Tuesday, March 28, 2006

Back from the mountain

We have returned from our big fat religious premarital counseling retreat weekend. It was a mess - I was really kind of disappointed by it. We came back to a dark city on Sunday night feeling exhausted, dirty, resentful, with L's glasses broken and my mood wrecked.

The retreat house, up in Poughkeepsie, looked like the hotel from "The Shining" - an imposing stone seminary built 100 years ago on the banks of the Hudson, surrounded by bare trees and stubby grass. It was creepy but interesting. There were 27 (!) couples there, and two lead couples who directed everything. Now, these couples are volunteers, and they are amazingly generous with their time and unswervingly open about their personal lives (over the course of the weekend we heard about their: battles with depression, mentally ill children, fertility troubles, financial woes, weight issues, troubling long-term arguments with their parents, resentments towards each other, and their sexual proclivities). They were very nice but hard to relate to - one couple was in the sixties and had an athletic team's worth of kids; the other was in their forties and lived in Connecticut. Neither pair really fit the mold of the hep-cat, urban-living, cool hipster-with-a-dash-of-metrosexual couple L and I plan on becoming (and frankly, to be perfectly honest, already are).

As soon as we got there we went around the circle of fiances and -cees and had to say one reason why we loved our partner. I turned to L and said, "I can't handle this." People extolled the wonders of their partners' sense of humor, generosity, warmth, selflessness, caring. I said I loved L's baking skills. It was that kind of weekend.

Basically the entire time a couple would give a talk to us about ourselves, our relationship, our future, the sacrament of marriage, the process of decision-making, religious family life, etc; then L and I would separate and write each other letters based on questions and things we were instructed to consider; then we would reconvene to meet in private and discuss these issues (or, alternatively, nap). From Friday night to Saturday night, we were good, and we made an honest, good faith effort to participate. L and I communicated in ways we usually don't; we were kind and open and loving in the written word in a way that is difficult to sustain when you are battling all of the distractions of daily life. So I am thankful that this retreat brought us closer together and gave us some insights about our commonalities and differences, our abiding love, our relationship with God, and the family we hope to create.

But then, on Saturday night, the whole thing went to hell. They started talking about birth control and natural family planning, and all of a sudden we had become these subversive rebels, like in "V for Vendetta," but instead of blowing up Parliament we wanted to hotwire a car and follow the Hudson back to the city before they made us write another got-darn letter. During the talk of natural family planning, the speakers were making some statements about contraceptives, and abortifacents, and the value of a child conceived out of wedlock that made L snort with derision and made me unable to maintain eye contact with anyone in the room. I thought what they were saying was insulting and patronizing, and wrong-headed. At that point, all of the day's frustrations came to head and they kind of lost us for the rest of the weekend. The next day, during what was supposed to be the spiritual highlight of the weekend, a renewal of our engagement promises, we couldn't even do it - I was not in the right mood, my mind was racing, and I just wanted to leave. It was sad.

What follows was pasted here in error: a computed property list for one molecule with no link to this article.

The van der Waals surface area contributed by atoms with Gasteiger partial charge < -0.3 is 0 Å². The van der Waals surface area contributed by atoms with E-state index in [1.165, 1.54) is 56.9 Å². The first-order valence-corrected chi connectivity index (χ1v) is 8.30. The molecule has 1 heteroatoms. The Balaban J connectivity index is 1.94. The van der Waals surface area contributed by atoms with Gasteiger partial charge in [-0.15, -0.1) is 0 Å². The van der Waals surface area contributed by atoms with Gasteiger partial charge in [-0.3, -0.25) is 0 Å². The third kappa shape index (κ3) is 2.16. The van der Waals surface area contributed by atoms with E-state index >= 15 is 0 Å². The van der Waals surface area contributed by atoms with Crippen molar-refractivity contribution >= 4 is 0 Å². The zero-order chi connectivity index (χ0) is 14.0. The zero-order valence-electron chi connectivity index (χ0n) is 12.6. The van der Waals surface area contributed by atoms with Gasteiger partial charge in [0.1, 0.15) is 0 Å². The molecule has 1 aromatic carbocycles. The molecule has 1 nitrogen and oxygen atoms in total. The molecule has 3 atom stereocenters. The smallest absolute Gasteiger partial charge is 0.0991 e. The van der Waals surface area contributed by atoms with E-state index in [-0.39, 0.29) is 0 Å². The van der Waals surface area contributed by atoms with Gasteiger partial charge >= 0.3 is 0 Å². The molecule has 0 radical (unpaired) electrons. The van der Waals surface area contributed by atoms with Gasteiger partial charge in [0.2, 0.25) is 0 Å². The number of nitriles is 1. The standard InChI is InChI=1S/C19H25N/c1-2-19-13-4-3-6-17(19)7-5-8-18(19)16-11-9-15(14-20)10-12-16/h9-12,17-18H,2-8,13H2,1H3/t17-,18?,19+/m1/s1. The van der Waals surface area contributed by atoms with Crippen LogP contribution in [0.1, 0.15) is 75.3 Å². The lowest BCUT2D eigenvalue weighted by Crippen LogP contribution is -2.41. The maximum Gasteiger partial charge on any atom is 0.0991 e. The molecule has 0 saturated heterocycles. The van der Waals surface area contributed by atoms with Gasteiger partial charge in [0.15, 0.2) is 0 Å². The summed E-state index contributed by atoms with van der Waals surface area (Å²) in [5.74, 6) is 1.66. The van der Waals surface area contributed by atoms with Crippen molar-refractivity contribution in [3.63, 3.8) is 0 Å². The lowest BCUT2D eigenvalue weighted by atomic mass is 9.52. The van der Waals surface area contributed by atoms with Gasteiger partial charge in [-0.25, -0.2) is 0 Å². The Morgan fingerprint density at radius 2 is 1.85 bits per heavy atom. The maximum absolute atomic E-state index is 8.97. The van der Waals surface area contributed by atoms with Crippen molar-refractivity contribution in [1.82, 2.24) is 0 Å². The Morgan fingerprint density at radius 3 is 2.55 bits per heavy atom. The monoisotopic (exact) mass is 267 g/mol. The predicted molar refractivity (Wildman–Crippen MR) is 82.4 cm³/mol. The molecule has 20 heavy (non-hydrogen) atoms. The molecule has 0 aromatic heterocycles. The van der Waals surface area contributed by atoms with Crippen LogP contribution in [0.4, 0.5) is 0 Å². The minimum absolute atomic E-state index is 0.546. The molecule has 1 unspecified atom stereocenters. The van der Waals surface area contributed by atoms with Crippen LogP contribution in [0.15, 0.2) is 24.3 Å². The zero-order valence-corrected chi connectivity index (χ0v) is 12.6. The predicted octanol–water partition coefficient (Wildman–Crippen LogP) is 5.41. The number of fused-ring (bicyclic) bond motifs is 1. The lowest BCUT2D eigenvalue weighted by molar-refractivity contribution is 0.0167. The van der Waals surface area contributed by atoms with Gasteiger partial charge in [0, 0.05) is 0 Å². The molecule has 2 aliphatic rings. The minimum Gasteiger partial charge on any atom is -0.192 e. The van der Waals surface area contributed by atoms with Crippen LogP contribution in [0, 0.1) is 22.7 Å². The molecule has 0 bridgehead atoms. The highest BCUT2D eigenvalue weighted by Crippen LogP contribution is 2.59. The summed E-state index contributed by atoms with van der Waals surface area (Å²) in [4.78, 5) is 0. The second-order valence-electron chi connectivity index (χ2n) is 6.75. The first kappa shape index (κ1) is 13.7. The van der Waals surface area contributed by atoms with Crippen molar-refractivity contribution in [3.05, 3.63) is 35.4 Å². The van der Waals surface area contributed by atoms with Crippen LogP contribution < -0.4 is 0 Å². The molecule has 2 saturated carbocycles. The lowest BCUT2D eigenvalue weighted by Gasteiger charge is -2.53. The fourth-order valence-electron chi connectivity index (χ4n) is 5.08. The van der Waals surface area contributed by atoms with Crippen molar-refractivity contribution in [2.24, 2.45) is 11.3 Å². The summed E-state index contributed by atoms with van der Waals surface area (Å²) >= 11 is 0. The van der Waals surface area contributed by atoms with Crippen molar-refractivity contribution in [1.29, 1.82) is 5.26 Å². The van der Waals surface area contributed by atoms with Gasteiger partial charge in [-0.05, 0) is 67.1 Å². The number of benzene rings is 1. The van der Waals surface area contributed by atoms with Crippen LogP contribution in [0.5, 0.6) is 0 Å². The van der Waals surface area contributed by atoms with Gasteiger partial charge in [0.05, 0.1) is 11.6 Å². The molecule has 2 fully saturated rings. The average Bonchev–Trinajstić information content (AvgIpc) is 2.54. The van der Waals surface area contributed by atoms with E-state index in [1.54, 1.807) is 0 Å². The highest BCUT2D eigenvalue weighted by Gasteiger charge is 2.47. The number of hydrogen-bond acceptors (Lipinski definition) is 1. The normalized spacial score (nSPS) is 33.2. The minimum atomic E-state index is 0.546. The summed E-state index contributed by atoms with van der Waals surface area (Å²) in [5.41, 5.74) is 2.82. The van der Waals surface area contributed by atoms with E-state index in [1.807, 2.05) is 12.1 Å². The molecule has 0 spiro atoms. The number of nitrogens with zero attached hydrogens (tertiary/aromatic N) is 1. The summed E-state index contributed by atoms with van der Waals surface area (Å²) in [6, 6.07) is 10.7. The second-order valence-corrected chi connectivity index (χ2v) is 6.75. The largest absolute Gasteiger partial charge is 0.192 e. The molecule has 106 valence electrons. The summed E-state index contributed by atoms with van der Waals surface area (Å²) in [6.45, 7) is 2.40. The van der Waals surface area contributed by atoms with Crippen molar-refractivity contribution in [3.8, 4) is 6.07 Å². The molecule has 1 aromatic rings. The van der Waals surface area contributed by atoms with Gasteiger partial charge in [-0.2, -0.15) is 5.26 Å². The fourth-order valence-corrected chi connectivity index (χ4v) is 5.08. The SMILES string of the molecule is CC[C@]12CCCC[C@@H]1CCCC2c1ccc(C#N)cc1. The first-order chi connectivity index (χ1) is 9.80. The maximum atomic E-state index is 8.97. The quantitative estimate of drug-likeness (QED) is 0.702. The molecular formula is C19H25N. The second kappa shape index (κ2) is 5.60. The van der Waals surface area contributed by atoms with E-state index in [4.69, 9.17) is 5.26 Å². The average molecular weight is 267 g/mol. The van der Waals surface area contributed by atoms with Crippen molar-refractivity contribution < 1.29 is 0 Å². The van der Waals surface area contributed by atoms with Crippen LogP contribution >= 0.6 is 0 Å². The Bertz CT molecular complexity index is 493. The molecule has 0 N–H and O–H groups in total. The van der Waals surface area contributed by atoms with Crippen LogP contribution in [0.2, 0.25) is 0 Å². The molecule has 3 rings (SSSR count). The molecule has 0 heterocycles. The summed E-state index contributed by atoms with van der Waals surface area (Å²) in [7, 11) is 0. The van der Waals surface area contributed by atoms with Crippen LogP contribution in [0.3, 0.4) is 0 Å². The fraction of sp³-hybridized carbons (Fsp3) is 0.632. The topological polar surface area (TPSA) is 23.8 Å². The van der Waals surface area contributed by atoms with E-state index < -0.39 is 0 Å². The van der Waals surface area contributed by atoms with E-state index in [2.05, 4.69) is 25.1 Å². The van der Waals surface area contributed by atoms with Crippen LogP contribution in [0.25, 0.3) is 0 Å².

So, over all, I think the curriculum of the weekend can be improved. I felt like it was a little simplistic at times, like they were assuming we had gotten engaged on a lark instead of getting engaged as the culmination of a process that took years. At times I felt like we were getting beat by a dogmatic 2 x 4, with an insulting lack of nuance or intelligence behind the explanations. Sometimes it was very New Agey and schmoopy, and there seemed to be an expectation of such blatant openness that I just couldn't sustain. I don't feel comfortable opening up about the dynamics of my relationship with people I don't know. I don't want to hug people I don't know. I don't want to be told what to do by people I don't know.

We were making jokes the entire weekend about our dismal plight - the monotony of the sessions, the frustration of not being able to go anywhere or really break new ground with our conversation. There weren't many new ideas introduced. L and I always took our engagement seriously, and we know the depth of the commitment we are preparing to make. But the retreat was disappointing, and sad, all the same. I tried to make the most of it, for the first 24 hours at least, so in large part it's my failure. But the resentment and disappointment and relief we felt on that train ride back to the city are not emotions I plan on bringing up to the altar.

Friday, March 24, 2006

Spiritual thing

This weekend L and I are going on our pre-marriage counseling weekend-long retreat. Around the house, we've been calling it Celibacy Weekend 2006. Yep, thanks to the church's requirement that we unflinchingly examine all the quirks and contours of our relationship, we will be talking about "us" for 48 whole hours. I don't know if we even have that much to say. I haven't been on a religious retreat in a long time, and L and I are not exactly the most spiritual of couples. I would more describe our relationship as "secular humanist." But I have high hopes for this weekend. If nothing else, hopefully we'll have some good stories coming out of it. I get on the train in two hours, and I won't be back until Sunday afternoon. Stay tuned.

Monday, March 20, 2006

RIng of power